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4 stats that show the Texas Longhorns' defensive improvement

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All of the sudden, the Horns are showing the hallmarks of a highly competent defense.

Brendan Maloney-USA TODAY Sports

Shockingly enough, a Texas Longhorns defense that lost six starters and many of its most productive players struggled to start the season against a difficult schedule.*

Just as shockingly, having one of the best defensive coaches in the country in Chalrie Strong has led to quick improvement.**

Here are four stats that illustrate the team's improvement from the opener against Notre Dame.

* This is not actually shocking

** Neither is this

1. Opponents are 12-of-39 on third down in October

Through the first month of the season, the Horns simply couldn't get off the field on money downs, conceding first downs on 8-of-14 attempts against Notre Dame, 14-of-21 attempts against Rice, and 9-of-17 attempts against Oklahoma State. Since then, even in the blowout loss against TCU, things have improved drastically -- Oklahoma converted only 3-of-12 attempts and Kansas State managed 4-of-14.

In addition to fewer coverage busts on the back end due to some personnel changes on the back end and fewer mistakes by senior cornerback Duke Thomas, a major increase in pressure applied by the defensive line and blitzing players has made a monumental difference.

Where quarterbacks were once standing in clean pockets able to look downfield with little harrasssment even deep into plays, opposing passers now must contend with blitzes coming from various angles and a defensive tackle group that is steadily improving.

So the numbers are much-improved during the month of October, with the Texas defense holding opponents to 12 conversions on 39 attempts (30.8 percent). Had the Horns achieved that level of consistency through the entire season, the team would rank No. 15 nationally. And keep in mind that Texas has accomplished that feat against two top-15 opponents and a Kansas State team that took TCU down to the wire.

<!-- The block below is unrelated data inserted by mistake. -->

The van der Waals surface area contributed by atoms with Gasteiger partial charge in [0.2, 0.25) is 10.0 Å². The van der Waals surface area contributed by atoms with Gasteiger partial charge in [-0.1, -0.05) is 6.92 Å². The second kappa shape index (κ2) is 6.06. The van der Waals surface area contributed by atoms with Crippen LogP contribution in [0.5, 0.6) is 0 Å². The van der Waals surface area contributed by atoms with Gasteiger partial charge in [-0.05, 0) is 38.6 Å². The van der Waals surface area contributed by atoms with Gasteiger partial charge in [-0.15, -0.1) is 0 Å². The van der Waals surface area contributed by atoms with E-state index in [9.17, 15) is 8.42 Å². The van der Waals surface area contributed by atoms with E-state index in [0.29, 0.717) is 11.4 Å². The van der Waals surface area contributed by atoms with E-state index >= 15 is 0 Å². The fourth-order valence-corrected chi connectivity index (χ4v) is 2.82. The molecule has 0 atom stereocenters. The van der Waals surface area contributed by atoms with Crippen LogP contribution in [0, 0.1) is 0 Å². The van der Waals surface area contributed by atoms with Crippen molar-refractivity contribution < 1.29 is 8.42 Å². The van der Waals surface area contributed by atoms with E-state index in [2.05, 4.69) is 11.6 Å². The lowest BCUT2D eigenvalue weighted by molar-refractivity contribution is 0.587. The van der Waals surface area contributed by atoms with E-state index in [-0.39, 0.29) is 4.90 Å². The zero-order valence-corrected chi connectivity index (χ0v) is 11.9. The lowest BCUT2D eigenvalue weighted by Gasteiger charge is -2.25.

All told, Texas is now up to No. 41 nationaly in third-down S&P+.

2. Texas has 11 sacks in the last two games

Improved third-down defense and the increase in sacks have gone hand-in-hand for the Horns, as one might expect. Through the first five games, the defense generated only five sacks, with numerous misses against the Owls playing a large role in that number -- converting on all of those opportunities would have doubled the number of sacks in those contests.

In the last two games, the Horns have well out-paced the team's early production, posting 11 total sacks and missing far fewer opportunities. As a result, the Texas is now tied for 36th nationally in that category, matching the production of LSU and Michigan.

How tied together are sacks to long down-and-distance situations? A 12.5-percent sack rate on passing downs is good enough for No. 9 nationally.

3. The Horns are tied for 21st nationally on opposing plays of 30 yards or more

Despite the fact that Texas still ranks No. 90 nationaly in defensive S&P+, some peripheral statistics over than the third-down defense shed some light on how well the defense has been playing and what it is doing well, with reducing big plays a major factor in the recent resurgence.

In opposing plays of 30 or more yards, the Horns rank tied for 21st nationally with 10 such plays allowed on the year. Against Oklahoma and Kansas State, the only play that went over 30 yards was the 50-yard pass from Baker Mayfield to wide receiver Sterling Shepard that took advantage of senior cornerback Duke Thomas with a double move. Last weekend, only a 22-yard run by Wildcats running back Charles Jones went for more than 20 yards.

Considering how much success a more experience defense had in stopping major chunk plays from happening, it's extremely easy to view this development as the current group improving to meet the standards that head coach Charlie Strong and defensive coordinator Vance Bedford demand.

4. Texas is giving up 2.7 yards per carry in the last two games

Not so long ago, Texas was experiencing numerous problems defending the run, from defensive linemen failing to beat one-on-one blocks to poor run fits to missed tackles. A short stretch against Kansas State looked similar to past struggles, but overall things got better in a hurry, as the run defense now ranks No. 43 nationally in S&P+.

Giving up 5.43 yards per carry to TCU is the anomaly over the last four games -- every other opponent has averaged 3.7 yards per carry or less against the Horns, including Oklahoma State's 2.24 yards per carry and Oklahoma's 1.81 yards per carry. The longest run conceded in those other three games was the 22-yarder by Jones.